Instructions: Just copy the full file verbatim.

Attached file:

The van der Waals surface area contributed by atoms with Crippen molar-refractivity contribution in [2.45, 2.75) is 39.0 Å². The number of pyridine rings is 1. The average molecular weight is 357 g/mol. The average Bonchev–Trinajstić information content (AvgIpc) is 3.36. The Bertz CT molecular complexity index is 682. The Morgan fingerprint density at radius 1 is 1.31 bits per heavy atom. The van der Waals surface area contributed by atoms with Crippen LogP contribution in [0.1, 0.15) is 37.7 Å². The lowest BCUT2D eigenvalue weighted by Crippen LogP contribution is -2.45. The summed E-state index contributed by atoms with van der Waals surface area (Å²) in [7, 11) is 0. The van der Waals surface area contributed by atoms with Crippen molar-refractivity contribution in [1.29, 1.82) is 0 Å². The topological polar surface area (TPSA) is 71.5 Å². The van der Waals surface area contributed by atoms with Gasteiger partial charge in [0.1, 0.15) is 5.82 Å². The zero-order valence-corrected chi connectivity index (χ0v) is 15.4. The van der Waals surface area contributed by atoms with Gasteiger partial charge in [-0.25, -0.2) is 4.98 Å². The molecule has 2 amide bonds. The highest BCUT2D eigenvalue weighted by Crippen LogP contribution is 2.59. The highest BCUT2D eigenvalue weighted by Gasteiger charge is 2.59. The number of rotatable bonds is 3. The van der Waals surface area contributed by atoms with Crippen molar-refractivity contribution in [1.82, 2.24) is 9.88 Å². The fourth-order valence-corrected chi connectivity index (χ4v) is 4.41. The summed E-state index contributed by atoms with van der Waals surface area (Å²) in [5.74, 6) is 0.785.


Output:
The van der Waals surface area contributed by atoms with Crippen molar-refractivity contribution in [2.45, 2.75) is 39.0 Å². The number of pyridine rings is 1. The average molecular weight is 357 g/mol. The average Bonchev–Trinajstić information content (AvgIpc) is 3.36. The Bertz CT molecular complexity index is 682. The Morgan fingerprint density at radius 1 is 1.31 bits per heavy atom. The van der Waals surface area contributed by atoms with Crippen LogP contribution in [0.1, 0.15) is 37.7 Å². The lowest BCUT2D eigenvalue weighted by Crippen LogP contribution is -2.45. The summed E-state index contributed by atoms with van der Waals surface area (Å²) in [7, 11) is 0. The van der Waals surface area contributed by atoms with Crippen molar-refractivity contribution in [1.29, 1.82) is 0 Å². The topological polar surface area (TPSA) is 71.5 Å². The van der Waals surface area contributed by atoms with Gasteiger partial charge in [0.1, 0.15) is 5.82 Å². The zero-order valence-corrected chi connectivity index (χ0v) is 15.4. The van der Waals surface area contributed by atoms with Gasteiger partial charge in [-0.25, -0.2) is 4.98 Å². The molecule has 2 amide bonds. The highest BCUT2D eigenvalue weighted by Crippen LogP contribution is 2.59. The highest BCUT2D eigenvalue weighted by Gasteiger charge is 2.59. The number of rotatable bonds is 3. The van der Waals surface area contributed by atoms with Crippen molar-refractivity contribution in [1.82, 2.24) is 9.88 Å². The fourth-order valence-corrected chi connectivity index (χ4v) is 4.41. The summed E-state index contributed by atoms with van der Waals surface area (Å²) in [5.74, 6) is 0.785.